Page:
Ever imagined how capacitive voltage sensors work?
AC voltage detectors’ functions are based on the principle of capacitive coupling. According to Fluke, to understand this, let’s return momentarily to the Electrical Circuit Theory and recall how a capacitor works. A capacitor has two conductors or ‘plates’ that are separated by a non-conductor called a dielectric. If we connect an AC voltage across the two conductors, AC current will flow through as the electrons are alternately attracted or repelled by the voltage on the opposite plate. The AC circuit can still be complete even without the occurrence of a hard-wired circuit connection. Given that the electrical field inside the capacitor, between the two plates, is what completes the AC circuit.
We are simply missing the fact that our world is full of small stray capacitors with the thinking that these are just individual circuit components functioning like motor starting caps.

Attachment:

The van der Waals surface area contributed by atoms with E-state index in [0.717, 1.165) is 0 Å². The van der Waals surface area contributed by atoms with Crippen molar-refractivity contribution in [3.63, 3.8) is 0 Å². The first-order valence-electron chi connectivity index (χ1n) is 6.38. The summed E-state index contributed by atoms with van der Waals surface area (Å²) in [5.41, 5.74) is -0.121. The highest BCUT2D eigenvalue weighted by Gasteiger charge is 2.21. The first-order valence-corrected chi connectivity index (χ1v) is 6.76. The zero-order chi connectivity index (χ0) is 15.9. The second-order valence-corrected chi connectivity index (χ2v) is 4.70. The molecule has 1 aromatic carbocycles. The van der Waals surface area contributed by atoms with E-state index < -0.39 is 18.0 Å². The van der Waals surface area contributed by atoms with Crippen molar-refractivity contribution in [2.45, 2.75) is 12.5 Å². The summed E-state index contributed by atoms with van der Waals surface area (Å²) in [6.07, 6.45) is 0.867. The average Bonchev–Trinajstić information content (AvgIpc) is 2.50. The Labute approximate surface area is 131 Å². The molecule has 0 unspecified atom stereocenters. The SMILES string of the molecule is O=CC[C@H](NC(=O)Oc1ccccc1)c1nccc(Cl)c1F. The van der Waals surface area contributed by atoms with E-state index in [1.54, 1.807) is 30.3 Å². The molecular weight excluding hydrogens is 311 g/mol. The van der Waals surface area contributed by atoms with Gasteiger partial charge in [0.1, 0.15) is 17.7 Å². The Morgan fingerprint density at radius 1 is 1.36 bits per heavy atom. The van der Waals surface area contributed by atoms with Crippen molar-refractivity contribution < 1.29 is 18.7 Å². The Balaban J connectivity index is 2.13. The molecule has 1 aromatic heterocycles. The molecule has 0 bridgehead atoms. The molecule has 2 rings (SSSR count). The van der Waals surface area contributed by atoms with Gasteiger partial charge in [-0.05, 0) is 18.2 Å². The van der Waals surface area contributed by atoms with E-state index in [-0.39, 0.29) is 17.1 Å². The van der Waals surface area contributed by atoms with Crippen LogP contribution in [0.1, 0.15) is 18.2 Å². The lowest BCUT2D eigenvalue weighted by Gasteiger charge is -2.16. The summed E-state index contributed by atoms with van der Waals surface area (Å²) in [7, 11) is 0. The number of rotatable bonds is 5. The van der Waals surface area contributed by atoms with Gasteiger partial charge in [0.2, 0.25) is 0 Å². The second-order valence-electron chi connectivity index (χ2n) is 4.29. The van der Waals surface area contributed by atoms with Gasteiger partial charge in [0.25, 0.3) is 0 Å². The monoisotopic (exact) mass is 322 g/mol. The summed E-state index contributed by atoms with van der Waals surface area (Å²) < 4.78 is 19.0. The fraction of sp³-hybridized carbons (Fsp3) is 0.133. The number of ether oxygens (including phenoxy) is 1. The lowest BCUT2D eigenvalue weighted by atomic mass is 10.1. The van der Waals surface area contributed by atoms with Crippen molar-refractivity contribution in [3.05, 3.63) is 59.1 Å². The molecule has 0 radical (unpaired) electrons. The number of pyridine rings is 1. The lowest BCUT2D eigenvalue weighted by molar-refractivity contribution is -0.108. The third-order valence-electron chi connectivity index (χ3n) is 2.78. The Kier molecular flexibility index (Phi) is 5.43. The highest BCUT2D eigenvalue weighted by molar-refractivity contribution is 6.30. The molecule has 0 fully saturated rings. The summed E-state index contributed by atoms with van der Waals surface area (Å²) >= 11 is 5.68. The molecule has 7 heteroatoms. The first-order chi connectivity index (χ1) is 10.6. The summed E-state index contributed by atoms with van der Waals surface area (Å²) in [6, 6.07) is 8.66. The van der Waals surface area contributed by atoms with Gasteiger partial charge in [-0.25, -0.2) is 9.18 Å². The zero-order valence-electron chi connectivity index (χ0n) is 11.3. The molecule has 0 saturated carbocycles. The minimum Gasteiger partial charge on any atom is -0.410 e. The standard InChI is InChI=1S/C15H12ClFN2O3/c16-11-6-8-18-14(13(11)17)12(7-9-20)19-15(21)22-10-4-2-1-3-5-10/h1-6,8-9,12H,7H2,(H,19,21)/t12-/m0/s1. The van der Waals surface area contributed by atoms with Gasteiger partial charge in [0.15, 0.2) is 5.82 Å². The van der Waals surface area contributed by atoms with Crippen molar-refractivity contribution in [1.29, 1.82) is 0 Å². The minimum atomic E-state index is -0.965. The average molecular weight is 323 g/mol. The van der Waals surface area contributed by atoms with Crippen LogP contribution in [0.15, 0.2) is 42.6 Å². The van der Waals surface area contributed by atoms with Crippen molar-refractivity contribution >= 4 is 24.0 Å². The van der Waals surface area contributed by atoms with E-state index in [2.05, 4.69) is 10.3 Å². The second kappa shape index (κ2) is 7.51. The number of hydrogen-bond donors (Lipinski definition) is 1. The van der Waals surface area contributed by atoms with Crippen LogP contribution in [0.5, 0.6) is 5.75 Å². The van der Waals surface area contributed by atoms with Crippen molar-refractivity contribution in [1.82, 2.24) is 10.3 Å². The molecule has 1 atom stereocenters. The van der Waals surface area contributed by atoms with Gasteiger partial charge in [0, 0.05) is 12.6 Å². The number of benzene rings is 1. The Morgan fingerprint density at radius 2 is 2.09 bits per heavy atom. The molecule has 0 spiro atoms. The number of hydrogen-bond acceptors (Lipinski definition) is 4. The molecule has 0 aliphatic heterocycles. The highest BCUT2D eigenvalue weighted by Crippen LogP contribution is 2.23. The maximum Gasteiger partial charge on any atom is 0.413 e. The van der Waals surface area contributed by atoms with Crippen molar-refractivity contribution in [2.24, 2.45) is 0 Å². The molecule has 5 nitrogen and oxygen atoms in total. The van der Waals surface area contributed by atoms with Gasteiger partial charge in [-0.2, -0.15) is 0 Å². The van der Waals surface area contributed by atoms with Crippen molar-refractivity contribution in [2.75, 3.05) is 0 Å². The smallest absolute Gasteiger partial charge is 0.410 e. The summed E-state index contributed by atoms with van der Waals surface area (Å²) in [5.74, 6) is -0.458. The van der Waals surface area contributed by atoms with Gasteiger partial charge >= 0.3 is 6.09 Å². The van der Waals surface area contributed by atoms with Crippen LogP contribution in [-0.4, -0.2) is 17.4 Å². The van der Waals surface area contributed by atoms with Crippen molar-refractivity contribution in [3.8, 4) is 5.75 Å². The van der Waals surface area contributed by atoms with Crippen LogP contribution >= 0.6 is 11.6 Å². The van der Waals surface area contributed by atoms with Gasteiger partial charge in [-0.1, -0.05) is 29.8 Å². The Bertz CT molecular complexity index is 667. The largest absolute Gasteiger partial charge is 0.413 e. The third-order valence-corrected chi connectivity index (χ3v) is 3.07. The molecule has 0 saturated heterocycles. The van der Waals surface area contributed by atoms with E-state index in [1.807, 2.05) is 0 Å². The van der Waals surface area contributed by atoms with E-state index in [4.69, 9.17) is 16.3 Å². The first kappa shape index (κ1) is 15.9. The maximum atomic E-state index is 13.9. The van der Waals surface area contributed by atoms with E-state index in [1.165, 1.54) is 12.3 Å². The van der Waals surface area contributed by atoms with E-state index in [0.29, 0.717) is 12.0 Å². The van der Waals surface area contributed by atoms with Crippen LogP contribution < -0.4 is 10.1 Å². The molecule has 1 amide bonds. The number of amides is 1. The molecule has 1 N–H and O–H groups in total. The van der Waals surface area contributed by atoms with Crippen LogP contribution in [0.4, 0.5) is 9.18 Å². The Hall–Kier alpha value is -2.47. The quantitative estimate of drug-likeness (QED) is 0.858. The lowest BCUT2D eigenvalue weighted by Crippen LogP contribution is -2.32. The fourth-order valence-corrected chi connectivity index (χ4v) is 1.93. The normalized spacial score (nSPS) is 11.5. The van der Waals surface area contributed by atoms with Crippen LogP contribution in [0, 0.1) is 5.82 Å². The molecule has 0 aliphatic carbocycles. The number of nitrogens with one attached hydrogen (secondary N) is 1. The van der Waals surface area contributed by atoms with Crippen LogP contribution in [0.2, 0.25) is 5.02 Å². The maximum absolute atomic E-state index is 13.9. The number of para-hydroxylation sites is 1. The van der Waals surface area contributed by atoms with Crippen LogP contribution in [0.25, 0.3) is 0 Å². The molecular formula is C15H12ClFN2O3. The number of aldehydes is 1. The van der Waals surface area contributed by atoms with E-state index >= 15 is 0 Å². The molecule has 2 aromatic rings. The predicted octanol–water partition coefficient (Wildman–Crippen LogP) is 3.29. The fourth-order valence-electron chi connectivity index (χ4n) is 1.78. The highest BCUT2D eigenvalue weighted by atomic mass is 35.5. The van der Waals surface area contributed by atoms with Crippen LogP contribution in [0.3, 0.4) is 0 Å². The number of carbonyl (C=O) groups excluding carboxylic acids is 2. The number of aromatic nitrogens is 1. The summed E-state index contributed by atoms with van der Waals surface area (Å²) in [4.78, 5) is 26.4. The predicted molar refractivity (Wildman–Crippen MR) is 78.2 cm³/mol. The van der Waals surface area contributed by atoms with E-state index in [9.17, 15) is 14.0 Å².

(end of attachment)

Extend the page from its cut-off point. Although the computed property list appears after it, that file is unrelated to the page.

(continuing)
Here’s an example from the Fluke website:
Suppose you are standing on a carpeted concrete floor directly under a 120 V light fixture and the light is on. Your body is conducting a small AC current as it becomes part of a circuit consisting of two capacitors in series. The two conductors or plates for the first capacitor are the live element in the light bulb and your body. The dielectric is the air (and maybe your hat) between them.
The two conductors for the second capacitor are your body and the concrete floor (remember that concrete is a good conductor, as is shown by using concrete encased electrodes as earth grounds). The dielectric for the second capacitor is the carpet plus your shoes and socks. This second capacitor is much larger than the first. AC current will manage to flow because of the 120 V across the series combination. (This current must be way below the shock threshold, or we wouldn’t be living in a world of AC power – we definitely would not be turning on lights in the bathroom.)
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